Creative Destruction at the Brooklyn Botanic Garden

The Native Flora Garden, closed following Hurricane Irene, is set to reopen soon.

For many New Yorkers, Hurricane Irene—a fierce storm to be sure, but one that did most of its damage upstate and in New England—has become a distant memory. However, that’s not the case for Uli Lorimer, the curator of the Brooklyn Botanic Garden’s Native Flora Garden, which sustained some serious damage.

The garden lost a grove of four 80-year-old American Persimmon trees that fell into the swampy bog. A Sweet-Bay Magnolia was crushed, a 50-year-old Beech tree snapped its top, a 10-foot-tall Sugar Maple split in half, a Red Oak ended up on Flatbush Ave., and the garden suffered additional collateral damage when a beautiful old wrought iron fence was also destroyed by fallen trees.

More than three weeks after it hit Brooklyn on the evening of August 28th, the garden remains closed while staff performs safety work and cleanup. That was a great disappointment for the two dozen people who arrived at the Brooklyn Botanic Garden’s Visitor Center last Saturday afternoon, expecting to take a guided tour of the garden with Mr. Lorimer as part of the ongoing celebrations honoring the Native Flora Garden's 100 year anniversary. Instead, they were treated to a slide presentation of autumn highlights and a lecture.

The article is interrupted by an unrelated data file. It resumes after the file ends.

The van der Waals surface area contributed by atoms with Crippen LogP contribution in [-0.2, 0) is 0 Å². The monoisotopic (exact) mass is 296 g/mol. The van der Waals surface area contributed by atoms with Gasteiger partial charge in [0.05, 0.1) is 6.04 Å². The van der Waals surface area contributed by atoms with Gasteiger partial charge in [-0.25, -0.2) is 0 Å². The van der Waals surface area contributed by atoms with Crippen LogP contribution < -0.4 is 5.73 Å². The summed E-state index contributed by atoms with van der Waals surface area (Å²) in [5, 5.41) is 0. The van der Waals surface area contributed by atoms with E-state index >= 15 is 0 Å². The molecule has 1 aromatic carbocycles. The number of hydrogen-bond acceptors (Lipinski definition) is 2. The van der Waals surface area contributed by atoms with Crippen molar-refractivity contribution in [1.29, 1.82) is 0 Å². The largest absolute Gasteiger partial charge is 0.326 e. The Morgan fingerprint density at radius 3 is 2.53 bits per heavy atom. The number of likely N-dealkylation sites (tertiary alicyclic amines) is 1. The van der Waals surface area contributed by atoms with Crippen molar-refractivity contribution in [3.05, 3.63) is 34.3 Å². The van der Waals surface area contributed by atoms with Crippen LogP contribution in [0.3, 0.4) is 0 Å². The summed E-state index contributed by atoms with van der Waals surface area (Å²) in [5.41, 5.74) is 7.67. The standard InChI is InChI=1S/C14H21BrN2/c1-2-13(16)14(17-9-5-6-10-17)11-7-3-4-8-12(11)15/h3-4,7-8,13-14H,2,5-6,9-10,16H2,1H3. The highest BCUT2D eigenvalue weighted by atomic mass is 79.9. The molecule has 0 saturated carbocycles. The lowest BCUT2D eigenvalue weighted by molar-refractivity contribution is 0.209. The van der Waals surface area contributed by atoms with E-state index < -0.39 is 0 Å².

The Native Flora Garden opened in 1911 and was BBG’s first specialty garden. A "garden within a garden," it contains plants that are indigenous to within a 100 mile radius of NYC and is one of the first ecologically themed native gardens of its kind in the country. Expansion plans are underway.

Next year, it will grow by two acres and see the reintroduction of a coastal plain meadow and a pine barrens habitat—plant communities that thrive on space and sunlight.

As sad as it is to lose old trees, their loss creates more room and an opportunity for increased light in what was once a shady, dense canopy of trees. Lorimer, ever the optimist, reassured his audience that Irene is part of the natural order of storms, diseases, and other phenomena that take down trees and create an opportunity to replant. 

“It will look lovely,” he said.


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